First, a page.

Mindfulness made simple

This course has no current classes. Please join the waiting list.

Mindfulness is both a Buddhist practice and a psychological therapy. It has gained great popularity in recent years, for good reason as it has many physical and psychological benefits.
Research now shows that mindfulness practices can help with many common maladies, such as anxiety, depression, insomnia and pain management. Also, mindfulness activates the parasympathetic nervous system in the body, reducing tensions and promoting the body’s natural healing mechanisms. So it is good for your health! In this two week workshop Kate will introduce several mindfulness and meditation practices that you can explore and incorporate into your daily life. You will learn how to quickly relax your mind and body, pay attention to specific aspects of moment by moment awareness and easily shift focus from one activity to the next.

You will learn:

  • The foundations of mindfulness according to the Satipatthana Sutta, the Buddha’s original mindfulness text and learn the basic mindfulness practice.
  • To reflect on your home practice during the week and address the barriers and challenges that have arisen.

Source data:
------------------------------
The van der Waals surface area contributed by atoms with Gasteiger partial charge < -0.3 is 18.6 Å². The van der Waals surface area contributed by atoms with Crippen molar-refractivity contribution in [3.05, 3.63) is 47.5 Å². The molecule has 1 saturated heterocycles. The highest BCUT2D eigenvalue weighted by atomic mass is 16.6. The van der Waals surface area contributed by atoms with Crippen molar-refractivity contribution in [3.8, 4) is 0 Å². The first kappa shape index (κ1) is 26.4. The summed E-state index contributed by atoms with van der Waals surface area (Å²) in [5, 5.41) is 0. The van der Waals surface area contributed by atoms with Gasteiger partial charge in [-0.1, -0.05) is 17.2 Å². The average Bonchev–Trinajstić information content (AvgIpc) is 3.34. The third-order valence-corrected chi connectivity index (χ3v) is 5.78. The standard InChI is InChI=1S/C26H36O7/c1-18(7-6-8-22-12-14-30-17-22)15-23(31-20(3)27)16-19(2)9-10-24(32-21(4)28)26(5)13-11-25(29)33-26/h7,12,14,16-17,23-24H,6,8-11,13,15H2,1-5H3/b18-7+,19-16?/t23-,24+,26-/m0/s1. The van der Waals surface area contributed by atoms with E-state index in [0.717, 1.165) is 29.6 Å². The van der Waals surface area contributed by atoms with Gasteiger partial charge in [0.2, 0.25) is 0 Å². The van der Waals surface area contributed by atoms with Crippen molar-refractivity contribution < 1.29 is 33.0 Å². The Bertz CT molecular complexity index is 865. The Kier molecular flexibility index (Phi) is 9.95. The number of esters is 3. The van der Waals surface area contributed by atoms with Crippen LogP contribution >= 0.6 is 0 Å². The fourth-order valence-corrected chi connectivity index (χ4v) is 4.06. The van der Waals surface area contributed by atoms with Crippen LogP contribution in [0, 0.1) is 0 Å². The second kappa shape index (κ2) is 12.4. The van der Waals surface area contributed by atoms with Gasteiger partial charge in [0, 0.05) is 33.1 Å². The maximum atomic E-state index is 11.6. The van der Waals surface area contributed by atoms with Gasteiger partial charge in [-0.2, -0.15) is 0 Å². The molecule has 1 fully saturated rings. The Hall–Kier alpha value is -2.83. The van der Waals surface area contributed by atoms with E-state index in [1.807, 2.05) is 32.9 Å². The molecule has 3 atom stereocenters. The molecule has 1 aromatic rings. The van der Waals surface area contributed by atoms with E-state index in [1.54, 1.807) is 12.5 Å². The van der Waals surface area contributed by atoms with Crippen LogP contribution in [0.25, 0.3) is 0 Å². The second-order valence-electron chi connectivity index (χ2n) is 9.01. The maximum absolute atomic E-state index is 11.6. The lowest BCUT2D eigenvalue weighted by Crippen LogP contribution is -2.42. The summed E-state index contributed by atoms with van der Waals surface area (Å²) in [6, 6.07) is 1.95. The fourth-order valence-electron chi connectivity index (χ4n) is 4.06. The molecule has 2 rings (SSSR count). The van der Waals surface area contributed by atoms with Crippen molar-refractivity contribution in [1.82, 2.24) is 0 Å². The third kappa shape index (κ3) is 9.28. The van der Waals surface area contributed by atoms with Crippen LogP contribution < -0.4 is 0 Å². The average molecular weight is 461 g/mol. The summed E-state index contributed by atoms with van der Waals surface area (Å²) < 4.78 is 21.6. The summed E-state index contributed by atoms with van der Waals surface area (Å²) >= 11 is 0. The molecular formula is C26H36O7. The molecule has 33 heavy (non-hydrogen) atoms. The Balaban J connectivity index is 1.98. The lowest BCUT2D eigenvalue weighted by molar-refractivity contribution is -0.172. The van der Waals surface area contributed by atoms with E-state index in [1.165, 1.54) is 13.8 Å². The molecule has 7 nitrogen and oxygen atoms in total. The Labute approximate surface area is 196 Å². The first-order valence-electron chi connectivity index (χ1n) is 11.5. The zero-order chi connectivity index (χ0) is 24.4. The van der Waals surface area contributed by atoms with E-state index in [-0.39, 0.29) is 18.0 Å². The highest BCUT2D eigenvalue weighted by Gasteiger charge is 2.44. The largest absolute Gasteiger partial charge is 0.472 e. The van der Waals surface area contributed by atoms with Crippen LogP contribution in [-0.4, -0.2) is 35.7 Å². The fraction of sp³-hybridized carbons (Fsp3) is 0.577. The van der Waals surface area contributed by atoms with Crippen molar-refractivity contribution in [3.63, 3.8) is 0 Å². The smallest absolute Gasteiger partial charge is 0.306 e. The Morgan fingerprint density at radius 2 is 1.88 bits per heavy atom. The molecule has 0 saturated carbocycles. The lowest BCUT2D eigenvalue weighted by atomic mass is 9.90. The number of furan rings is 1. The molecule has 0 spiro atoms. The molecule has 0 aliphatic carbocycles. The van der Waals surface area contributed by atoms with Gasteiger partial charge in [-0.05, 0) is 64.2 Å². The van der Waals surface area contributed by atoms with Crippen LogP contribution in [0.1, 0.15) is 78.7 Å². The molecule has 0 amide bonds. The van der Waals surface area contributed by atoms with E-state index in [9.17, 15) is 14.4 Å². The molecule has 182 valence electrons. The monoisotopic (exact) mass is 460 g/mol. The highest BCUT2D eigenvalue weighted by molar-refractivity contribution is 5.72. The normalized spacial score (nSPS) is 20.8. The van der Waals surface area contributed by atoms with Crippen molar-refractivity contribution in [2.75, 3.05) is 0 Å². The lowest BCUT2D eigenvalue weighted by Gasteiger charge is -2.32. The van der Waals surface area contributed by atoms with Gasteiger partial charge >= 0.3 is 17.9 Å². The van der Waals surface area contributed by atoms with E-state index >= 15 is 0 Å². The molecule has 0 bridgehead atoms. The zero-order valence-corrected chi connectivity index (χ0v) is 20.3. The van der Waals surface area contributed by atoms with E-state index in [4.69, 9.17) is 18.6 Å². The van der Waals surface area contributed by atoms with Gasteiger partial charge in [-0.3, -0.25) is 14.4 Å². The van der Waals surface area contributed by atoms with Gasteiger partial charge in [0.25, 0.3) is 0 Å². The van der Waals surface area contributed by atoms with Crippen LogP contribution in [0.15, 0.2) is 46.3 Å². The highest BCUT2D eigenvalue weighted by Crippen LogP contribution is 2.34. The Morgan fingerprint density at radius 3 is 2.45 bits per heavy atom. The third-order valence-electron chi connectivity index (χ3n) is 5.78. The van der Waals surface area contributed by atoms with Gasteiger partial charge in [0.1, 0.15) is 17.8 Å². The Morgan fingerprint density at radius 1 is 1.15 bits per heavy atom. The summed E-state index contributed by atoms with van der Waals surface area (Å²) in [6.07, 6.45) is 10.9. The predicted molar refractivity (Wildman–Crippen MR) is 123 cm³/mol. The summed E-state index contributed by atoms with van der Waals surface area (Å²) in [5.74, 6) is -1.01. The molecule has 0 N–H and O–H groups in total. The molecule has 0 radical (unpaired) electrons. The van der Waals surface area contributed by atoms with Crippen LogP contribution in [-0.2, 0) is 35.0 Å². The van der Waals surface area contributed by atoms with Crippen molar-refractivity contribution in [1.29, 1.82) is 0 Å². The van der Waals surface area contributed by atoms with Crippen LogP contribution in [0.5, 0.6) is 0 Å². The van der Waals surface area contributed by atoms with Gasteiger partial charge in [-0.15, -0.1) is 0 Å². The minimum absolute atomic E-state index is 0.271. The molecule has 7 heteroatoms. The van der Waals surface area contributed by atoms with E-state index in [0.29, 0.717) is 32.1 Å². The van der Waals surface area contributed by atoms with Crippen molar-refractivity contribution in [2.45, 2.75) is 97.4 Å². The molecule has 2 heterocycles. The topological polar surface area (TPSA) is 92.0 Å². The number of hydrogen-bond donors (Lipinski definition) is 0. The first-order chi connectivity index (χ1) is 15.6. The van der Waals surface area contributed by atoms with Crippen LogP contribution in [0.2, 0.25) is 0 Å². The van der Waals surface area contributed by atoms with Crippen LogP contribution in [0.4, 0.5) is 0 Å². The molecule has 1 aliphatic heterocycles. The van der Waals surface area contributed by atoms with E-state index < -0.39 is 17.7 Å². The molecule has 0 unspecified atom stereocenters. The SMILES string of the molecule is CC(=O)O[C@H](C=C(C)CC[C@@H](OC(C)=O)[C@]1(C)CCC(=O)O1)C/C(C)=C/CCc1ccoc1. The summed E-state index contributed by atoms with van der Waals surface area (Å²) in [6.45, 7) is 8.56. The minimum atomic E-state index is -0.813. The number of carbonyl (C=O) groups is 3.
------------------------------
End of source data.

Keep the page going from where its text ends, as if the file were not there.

• “Spot meditations” that you can use in many everyday contexts to relax quickly.
  • How to consolidate and embed your growing mindfulness practice through personal and group reflection.
  • Some sensory meditations that provide an enjoyable alternative to the basic mindfulness practice.


  • Loose, comfortable clothing is recommended.
  • This course will be held at The University Club.

Presenter Bio:
Kate James is a psychotherapist and researcher with a special interest in health psychology and mindfulness.
Kate began using mindfulness meditation practices in the context of hatha yoga many years ago and has continued to do so through her university studies in philosophy and psychology. She knows mindfulness to be an essential part of self-care in today’s busy and oh so technologically connected world. She teaches mindfulness to groups and individually in her work as a psychotherapist.
Kate is currently completing her PhD in psychology.